Ground Based Augmentation System - How It Works
A Ground Based Augmentation System (GBAS) augments the existing Global Positioning System (GPS) used in U.S. airspace by providing corrections to aircraft in the vicinity of an airport in order to improve the accuracy of, and provide integrity for, these aircrafts' GPS navigational position. The goal of GBAS implementation is to provide an alternative to the Instrument Landing System (ILS) supporting the full range of approach and landing operations. Current non-federal (non-Fed) GBAS installations provide Category I (CAT-I) precision approach service. CAT-1 GBAS is referred to internationally as GBAS Approach Service Type-C (GAST-C) (CAT-I minima). The Federal Aviation Administration (FAA) work program is now focused on validating standards for a GBAS Approach Service Type-D (GAST-D) (CAT-III minima) service. The program currently projects a GAST-D GBAS system can be available in 2018.
A GBAS Ground Facility typically has three or more GPS antennas, a central processing system (i.e., a computer), and a VHF Data Broadcast (VDB) transmitter all locally situated on or near an airport. GBAS airborne equipment consists of a GPS antenna, a Very High Frequency (VHF) antenna, and associated processing equipment. On board the aircraft, GBAS avionics within the Multi-Mode Receiver (MMR) technology allows simultaneous implementation of GPS, GBAS and ILS using common antennas and hardware. The GBAS Ground Facility uses the VHF radio link to provide aircraft with GPS corrections, integrity, and approach path information.
The GBAS, with reference antennas in known surveyed positions, receives signals from GPS satellites. The reference receivers measure the time of transmission between the GPS satellite and the reference antenna and determines the distance the signal traveled. The GBAS Ground Facility then compares the measured distance with the actual distance based on the broadcast satellite position and the true GPS reference receiver position, and determines the error in the measurement. The average error measured by all operational reference receivers represents the correction term the GBAS avionics needs to apply to the satellite ranges measured by the GBAS avionics.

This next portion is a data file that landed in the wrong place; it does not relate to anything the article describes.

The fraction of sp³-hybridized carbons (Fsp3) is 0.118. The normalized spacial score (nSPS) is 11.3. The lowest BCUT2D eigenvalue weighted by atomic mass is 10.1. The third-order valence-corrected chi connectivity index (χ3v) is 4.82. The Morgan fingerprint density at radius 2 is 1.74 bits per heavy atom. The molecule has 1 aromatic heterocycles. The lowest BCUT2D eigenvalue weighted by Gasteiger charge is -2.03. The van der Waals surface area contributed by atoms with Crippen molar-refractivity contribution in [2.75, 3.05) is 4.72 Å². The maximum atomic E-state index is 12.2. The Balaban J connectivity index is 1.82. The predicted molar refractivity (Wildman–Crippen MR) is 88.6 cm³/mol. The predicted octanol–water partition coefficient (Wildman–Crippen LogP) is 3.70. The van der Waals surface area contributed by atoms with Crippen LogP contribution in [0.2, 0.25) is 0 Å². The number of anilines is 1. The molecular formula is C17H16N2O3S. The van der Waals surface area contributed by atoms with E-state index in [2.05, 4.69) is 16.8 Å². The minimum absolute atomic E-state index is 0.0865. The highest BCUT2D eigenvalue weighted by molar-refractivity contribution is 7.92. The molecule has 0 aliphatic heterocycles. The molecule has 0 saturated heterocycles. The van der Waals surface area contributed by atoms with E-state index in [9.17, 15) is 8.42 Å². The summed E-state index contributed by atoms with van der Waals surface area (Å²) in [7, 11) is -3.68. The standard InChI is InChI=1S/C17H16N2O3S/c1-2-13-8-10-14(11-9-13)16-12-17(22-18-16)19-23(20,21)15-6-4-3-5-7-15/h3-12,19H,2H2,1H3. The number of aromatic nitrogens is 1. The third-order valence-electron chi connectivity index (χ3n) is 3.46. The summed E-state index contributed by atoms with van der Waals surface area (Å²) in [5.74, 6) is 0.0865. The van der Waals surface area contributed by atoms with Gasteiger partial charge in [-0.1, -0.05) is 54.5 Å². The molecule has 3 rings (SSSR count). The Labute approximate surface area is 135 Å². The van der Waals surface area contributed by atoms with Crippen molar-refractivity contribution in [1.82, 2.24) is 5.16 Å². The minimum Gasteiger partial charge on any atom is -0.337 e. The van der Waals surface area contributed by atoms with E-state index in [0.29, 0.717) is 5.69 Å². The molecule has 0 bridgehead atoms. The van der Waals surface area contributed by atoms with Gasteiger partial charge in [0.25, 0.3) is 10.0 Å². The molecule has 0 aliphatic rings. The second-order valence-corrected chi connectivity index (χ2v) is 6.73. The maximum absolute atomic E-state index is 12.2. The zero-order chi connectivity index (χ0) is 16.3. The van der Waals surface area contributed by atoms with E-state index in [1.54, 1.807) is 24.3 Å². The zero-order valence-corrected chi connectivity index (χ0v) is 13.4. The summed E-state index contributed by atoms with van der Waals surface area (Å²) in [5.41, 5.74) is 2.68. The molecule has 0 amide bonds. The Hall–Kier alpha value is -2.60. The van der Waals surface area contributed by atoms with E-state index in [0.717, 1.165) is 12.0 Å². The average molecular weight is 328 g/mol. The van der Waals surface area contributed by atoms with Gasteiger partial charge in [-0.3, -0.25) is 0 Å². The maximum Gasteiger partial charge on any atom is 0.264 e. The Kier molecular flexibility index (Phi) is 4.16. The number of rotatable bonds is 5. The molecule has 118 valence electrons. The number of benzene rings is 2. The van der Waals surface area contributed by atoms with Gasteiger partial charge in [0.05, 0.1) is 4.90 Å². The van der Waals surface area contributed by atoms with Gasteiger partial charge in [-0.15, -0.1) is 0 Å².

The GBAS Ground Facility also monitors general GPS satellite performance. The GBAS avionics only uses GPS satellites for which it receives valid ground corrections. When the GBAS Ground Facility determines there is a potential problem with a GPS satellite or when it cannot monitor a GPS satellite, it stops broadcasting corrections for that particular satellite, effectively preventing the GBAS avionics from using the satellite.
The GBAS Ground Facility also includes parameters which permit the GBAS avionics to determine the bound on the calculated GPS position that is only likely to be incorrect about one time per ten million calculations, thereby providing confidence the calculated position is correct.
This GBAS Ground Facility broadcasts an updated correction message two times every second through the VHF data broadcast (VDB). The VDB messages contain the corrections, integrity parameters, GBAS Ground Facility characteristics and approach path guidance for up to 48 approaches.
The VDB broadcasts the GBAS signal throughout the GBAS coverage area to avionics in GBAS-equipped aircraft. GBAS provides its service to a local area (approximately a 23 nautical mile radius). The GBAS service volume is designed to support the aircraft as it transitions from en route airspace, through the terminal airspace through the precision approach and landing.
The GBAS equipment in the aircraft uses the corrections to more accurately compute GPS position, velocity, and time to guide the aircraft safely to the runway. This signal provides ILS-look-alike guidance. The current system only has operational approval for use in weather minima to 200 feet above touchdown, with continued research and development to enable operational approval of the use of GBAS all the way to the runway surface.